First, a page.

China has its Great Wall that used to guard off foreign raiders, Westeros has the Wall in the North to stop white walkers, and since a couple of years, a group of African countries is working on its very own Great Green Wall. Sounds impressive, isn’t it? Truth be told, it’s not a real wall. But one day, it will be great.

The Great Green Wall stretches 11 countries, from Senegal to Djibouti (graph: National Geographic)


For decades, the Horn of Africa and the Sahel region, which borders the Sahara desert, have been plagued by droughts that resulted in food and water shortages. In a concerted effort among 11 countries to bring relief, the African Union approved the Great Green Wall Initiative in 2007. The original plan envisioned a 15-kilometers wide wall of trees stretching over 8000 kilometers from Senegal in the West of the African continent, to Djibouti in the East. The aim: bring a halt to desertification of fertile land bordering the Sahara desert.

In the years that followed, the vision evolved due to the recognition of criticism from the international community. The first myth being debunked: it turns out the desert is not expanding. Or at least not in most of the 11 countries the Great Green Wall is running through. The idea that the desert is eating up fertile land around it is outdated. Scientists have shown that the Sahara desert is a rather stable ecosystem, and desertification of fertile land in the Sahel is a result of climate change and poor land management. Overfarming and overgrazing are degrading land quickly, and trees are chopped down to serve as firewood. Secondly, it is now recognized that you don’t necessarily have to plant trees to restore degraded land. In some areas, the land has retained enough biocapacity to restore itself, a process called regeneration.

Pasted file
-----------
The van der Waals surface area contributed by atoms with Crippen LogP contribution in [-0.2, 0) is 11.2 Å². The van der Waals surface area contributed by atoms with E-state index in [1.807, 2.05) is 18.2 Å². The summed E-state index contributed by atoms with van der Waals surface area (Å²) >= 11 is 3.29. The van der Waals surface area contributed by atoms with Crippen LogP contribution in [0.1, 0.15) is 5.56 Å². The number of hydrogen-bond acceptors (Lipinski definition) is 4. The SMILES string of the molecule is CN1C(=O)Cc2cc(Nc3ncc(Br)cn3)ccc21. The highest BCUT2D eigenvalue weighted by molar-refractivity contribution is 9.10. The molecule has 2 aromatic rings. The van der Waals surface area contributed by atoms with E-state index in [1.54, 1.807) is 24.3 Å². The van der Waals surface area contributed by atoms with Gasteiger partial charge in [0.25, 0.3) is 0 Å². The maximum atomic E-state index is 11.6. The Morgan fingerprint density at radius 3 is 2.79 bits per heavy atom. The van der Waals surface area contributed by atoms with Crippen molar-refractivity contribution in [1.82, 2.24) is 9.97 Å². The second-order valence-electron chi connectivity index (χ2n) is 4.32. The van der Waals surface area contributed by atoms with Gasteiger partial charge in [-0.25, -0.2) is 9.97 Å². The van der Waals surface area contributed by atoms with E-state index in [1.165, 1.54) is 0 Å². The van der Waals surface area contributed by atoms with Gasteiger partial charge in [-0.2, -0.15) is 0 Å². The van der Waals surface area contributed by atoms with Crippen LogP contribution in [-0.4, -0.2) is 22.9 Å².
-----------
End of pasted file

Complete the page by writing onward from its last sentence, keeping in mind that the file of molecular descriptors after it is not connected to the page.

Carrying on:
Southern Niger was hit by a large drought in the eighties of last century, and never fully recovered (photo: FAO)

That’s why the idea of an 8000-kilometers long belt of trees has evolved into a patchwork of local land restoration projects. In some countries, it indeed means planting trees, while in others it is about training farmers to adopt sustainable agroforestry practices. The ambition is to restore 100 million hectares of currently degraded land by 2030.

Besides stopping the desert from moving Southwards, the Great Green Wall Initiative aims to reverse detrimental social, economic and environmental impacts thereof. It offers farming communities food security and employment opportunities. For example, in Senegal 25000 acres of land have been reforested with 11.4 million drought-resistant acacia trees. The trees not only withstand long periods of low rainfall, they also produce Arabic gum, a commodity that generates income for the local communities. In Nigeria, 20000 new jobs were created during the restoration of degraded land. The effects are far-reaching — there is a direct relationship between hunger and religious or political extremism.

Organisations large and small have pledged their support for the initiative, such as the World Bank and the European Commission, adding up to over 2 billion US dollars. The question is: is it enough? As illustrated above, the first results are promising, yet progress is too slow. To reach the ambitious 2030-goal, the pace has to be sped up more than tenfold. Considering the increased stress on ecosystems and food security due to climate change, one can argue that local governments should step up the game, if necessary with more international support. The initiative deserves it — the Great Green Wall is an ambitious dream that can change the continent and the world for the better.

Watch this award-winning 360-degree video about the initiative: Growing a World Wonder

(photo: the Great Green Wall initiative)